Every #1 Country Single of the Eighties: Kenny Rogers, “Twenty Years Ago”

“Twenty Years Ago”

Kenny Rogers

Written by Wood Newton, Michael Noble, Michael Spriggs, and Dan Tyler

Radio & Records

#1 (1 week)

February 27,  1987

They Don’t Make Them Like They Used To was Kenny Rogers’ last big push for pop stardom.

Or Adult Contemporary stardom, at least.  The lead single was the title track, and it peaked outside the top fifty of the country chart.  But it went top ten on the AC chart, one of his final singles to reach that level.

Country radio was back on board for “Twenty Years Ago,” which can count its overdone pop production as the only slight against it.  The chorus didn’t need to be so bombastic.  The song is strong enough to have worked as a quiet and reflective ballad all the way through and not just on the verses.

But what a song this is. If it had a more subdued arrangement, I have no doubt it would still be a power recurrent today.  Rogers revisits his hometown, realizing that everything has changed since he left twenty years ago.  There are many beautiful vignettes throughout.  This is the one that gutted me:

I guess I should stop by Mr. Johnson’s hardware storeHis only son was my friend JoeBut he joined the army back in 1964How could we know he would never come back twenty years ago

It’s an excellent composition that Rogers sings flawlessly.  A few production tweaks would’ve made it an all time classic.

“Twenty Years Ago” gets a B+.

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  1. Oh my goodness, did I love this song when it was first released. It hit so close to home on so many levels for me.

    Kenny’s vocals were incredible on this track. He sang with so much heart. But then, he usually did on all his songs.

    It would be impossible for me to list my 10 favorite KR songs, but this one would have a great chance of being on it.

  2. I barely remember this one but it was more compelling than I expected when I pressed play. The arrangement seemed much more 1984 than 1987 so I’m sure it seemed dated even when it first hit radio, but it’s hard to miss listeners’ sweet spots with heavy-handed nostalgia. It’s certainly worked for me in my adult years with “Turning Home” and “American Honey”, among the rare selection of contemporary country cuts that I’ve really connected with. Even when I was a young boy, the specificity of the lyrics on a song like this would have given me the feels to some degree. I agree though that less over-the-top production would have served this song better. The “twenty years ago” conceit would have been comprehensive enough to be timeless to most listeners if the sound wasn’t so dated. Instead, Kenny has yielded recurrent airplay from the “nostalgia” lane to Mark Wills!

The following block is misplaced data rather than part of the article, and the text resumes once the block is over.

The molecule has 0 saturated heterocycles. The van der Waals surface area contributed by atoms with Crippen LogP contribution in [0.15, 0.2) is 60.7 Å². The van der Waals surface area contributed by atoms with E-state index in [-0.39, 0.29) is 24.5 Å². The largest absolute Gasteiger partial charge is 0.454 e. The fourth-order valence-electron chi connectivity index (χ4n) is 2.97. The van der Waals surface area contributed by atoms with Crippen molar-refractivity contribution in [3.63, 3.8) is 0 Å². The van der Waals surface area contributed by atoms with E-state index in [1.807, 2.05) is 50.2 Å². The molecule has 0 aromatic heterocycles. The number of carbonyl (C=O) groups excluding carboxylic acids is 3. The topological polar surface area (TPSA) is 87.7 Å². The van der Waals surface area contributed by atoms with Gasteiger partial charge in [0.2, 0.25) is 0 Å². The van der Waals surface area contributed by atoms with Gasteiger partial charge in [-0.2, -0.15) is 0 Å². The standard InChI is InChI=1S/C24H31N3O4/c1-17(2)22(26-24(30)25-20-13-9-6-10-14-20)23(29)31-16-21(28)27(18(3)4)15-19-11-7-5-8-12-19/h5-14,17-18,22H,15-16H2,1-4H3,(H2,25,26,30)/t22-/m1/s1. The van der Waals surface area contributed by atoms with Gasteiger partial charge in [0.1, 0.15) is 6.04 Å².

Grade: B

  3. When I hear a chorus this big, it is the sound of an artist declaring they have clearly committed to a particular path, having found the road they were on diverged.

    Kenny seemingly threw his hat in with the pop-country camp as opposed to following the path being blazed by the new traditionalists.

    He wanted to continue to chase cross-over success and not just exclusively country success.

    I commend his conviction, because you can increasingly see artists trying to play it right down the middle of what was happening in Nashville.

    Thematically, this song is adjacent to the themes of Alan Jackson’s “Little Man,” Hal Ketchum’s “Small Town Saturday Night,” and Dan Seals’ “Rage On.”

    As Kevin observed, this song is so tender, and thoughtful that it could have easily been better served by a more organic production and more traditional instrumentation, a more straight-up sentimental country ballad. Losing the piano, wind instruments, and synthesizers for fiddle, steel guitar, and dobro would allow this song to breathe more than bang.

    Kenny, however chose the later, to leverage vocal intensity and bombast to amplify the emotional impact of the story.

    And it still works because Kenny is a special singer.

    He is most definitely having a vocal moment on that chorus!

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